A workshop with 3D Designers Charlotte Kingsnorth and Will Yates-Johnson
Challenge: to create the largest space from the smallest package.
Charlotte and Will, practicing designers based in London, set a challenge to lower sixth art students in Headington School: to construct the biggest space from the smallest package. Using very thin mirrored plastic sheeting called ‘space blankets’, employed by NASA and marathon runners for heat retention, I explored what space might mean, as well as how to create so much from so little. The day began with a simple exercise in pairs to create a large cube with a hole in one side. Taken outdoors, wind filled the cubes until full, when the pair crawled in and closed the hole. Hey presto! A space is formed. In the afternoon, we dived headlong into the challenge, finding locations to inhabit in and around the art department. The workshop ended with each pair performing a magic trick: transforming their small, lifeless package into a large and exciting space.
On the start of the day, we are given different materials to explore, including paper bags and foil blanket. Foil blanket has some very interesting properties. It is light, small, thin and translucent. It comes in a tiny packet yet lays out flat and large. I think some of the disadvantages of this material is its rigidity and strength, which makes foil blanket not a preferred material to build structural objects or space as it is not flexible and does not holds weight nicely. It can be creased easily yet it is extremely difficult to tear it from its original state.
We are then grouped into pairs in order to create the largest space from the 6 packets of foil blankets given. I am paired with Betty, a friend in my art class. As there are 6 sheets of foil blankets, we figured out we could make a cube as it is made out of 6 identical faces. But, the blankets come in a rectangular shape, which is not what we want. Therefore, Betty suggested first connecting 4 pieces of them together creating a hollow prism, then taping the remaining 2 on each side of the prism, creating a shape that some-how looks like a dumbbell. We then cut a hole in the middle of it allowing air to goes in to create a space/tent like shape. Taking our creation out in the field and actually trying to let the wind blow in, we discovered the hole is too small and it is very challenging to keep the whole thing stable. Thus, I immediately increase the size of hole in order to create a larger entrance for the wind to enter. Another issue is that small holes kept appearing as we didn't tape the pieces together perfectly. Betty and I help each other to cover the holes with tape. This solves the problem temporarily, as the wind gets so strong later it damage the whole creation, ripping it apart.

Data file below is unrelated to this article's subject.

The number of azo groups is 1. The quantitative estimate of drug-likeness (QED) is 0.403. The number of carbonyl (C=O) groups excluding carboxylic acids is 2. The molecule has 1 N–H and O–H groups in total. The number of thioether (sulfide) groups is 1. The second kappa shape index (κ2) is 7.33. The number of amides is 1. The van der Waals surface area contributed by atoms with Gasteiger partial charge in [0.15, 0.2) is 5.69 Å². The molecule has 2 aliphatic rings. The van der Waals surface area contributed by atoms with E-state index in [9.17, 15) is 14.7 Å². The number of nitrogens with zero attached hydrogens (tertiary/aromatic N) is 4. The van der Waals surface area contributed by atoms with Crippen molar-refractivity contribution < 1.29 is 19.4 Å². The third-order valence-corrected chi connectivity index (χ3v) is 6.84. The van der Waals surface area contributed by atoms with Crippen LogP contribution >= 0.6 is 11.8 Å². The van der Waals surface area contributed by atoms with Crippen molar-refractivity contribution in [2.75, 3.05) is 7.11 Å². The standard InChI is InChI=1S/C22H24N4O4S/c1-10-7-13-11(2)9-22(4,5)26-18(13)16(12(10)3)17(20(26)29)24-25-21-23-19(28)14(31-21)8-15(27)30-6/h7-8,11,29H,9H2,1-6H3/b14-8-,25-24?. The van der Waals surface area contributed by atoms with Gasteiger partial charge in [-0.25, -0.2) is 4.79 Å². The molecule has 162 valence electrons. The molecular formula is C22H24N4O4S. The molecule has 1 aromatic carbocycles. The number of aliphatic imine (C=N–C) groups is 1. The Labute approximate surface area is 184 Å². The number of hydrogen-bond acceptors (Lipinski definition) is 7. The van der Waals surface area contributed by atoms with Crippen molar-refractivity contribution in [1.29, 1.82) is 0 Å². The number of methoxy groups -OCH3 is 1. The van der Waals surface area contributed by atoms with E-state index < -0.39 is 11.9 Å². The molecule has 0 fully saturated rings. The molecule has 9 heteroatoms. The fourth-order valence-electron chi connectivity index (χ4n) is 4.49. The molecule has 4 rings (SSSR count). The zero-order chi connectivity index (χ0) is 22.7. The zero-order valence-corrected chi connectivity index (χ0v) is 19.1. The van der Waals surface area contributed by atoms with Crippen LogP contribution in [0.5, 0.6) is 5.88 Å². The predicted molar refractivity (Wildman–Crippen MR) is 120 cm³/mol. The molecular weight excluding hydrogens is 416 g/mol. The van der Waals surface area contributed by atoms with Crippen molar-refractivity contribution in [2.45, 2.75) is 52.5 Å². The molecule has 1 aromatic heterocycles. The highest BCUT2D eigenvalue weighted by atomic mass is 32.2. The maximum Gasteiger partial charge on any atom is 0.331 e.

After the first experiment, we are asked to create a more complexed and different space, either independent or create within a specific room.
Will Yates-Johnson - Will is a multidisciplinary artist and designer whose work occupies a space between art and science. He graduated from MA Design Products at the Royal College of Art having previously studied architecture at the University of Nottingham. Notable works include his break-and-remake project Polyspolia and two recent permanent installations for the Science Museum.
Charlotte Kingsnorth is an industrial artist, melding together the practical and the fantastical. The objects she produces demonstrate her preoccupation in materiality and biomorphic forms. In 2012 she graduated from the Royal College of Art and set up Charlotte Kingsnorth Studio. She has since worked with clients including Bill Gates, Fendi, SHOWstudio, Christies, and continues to develop work which is widely acclaimed, published and exhibited internationally.
A workshop provided by www.storeprojects.org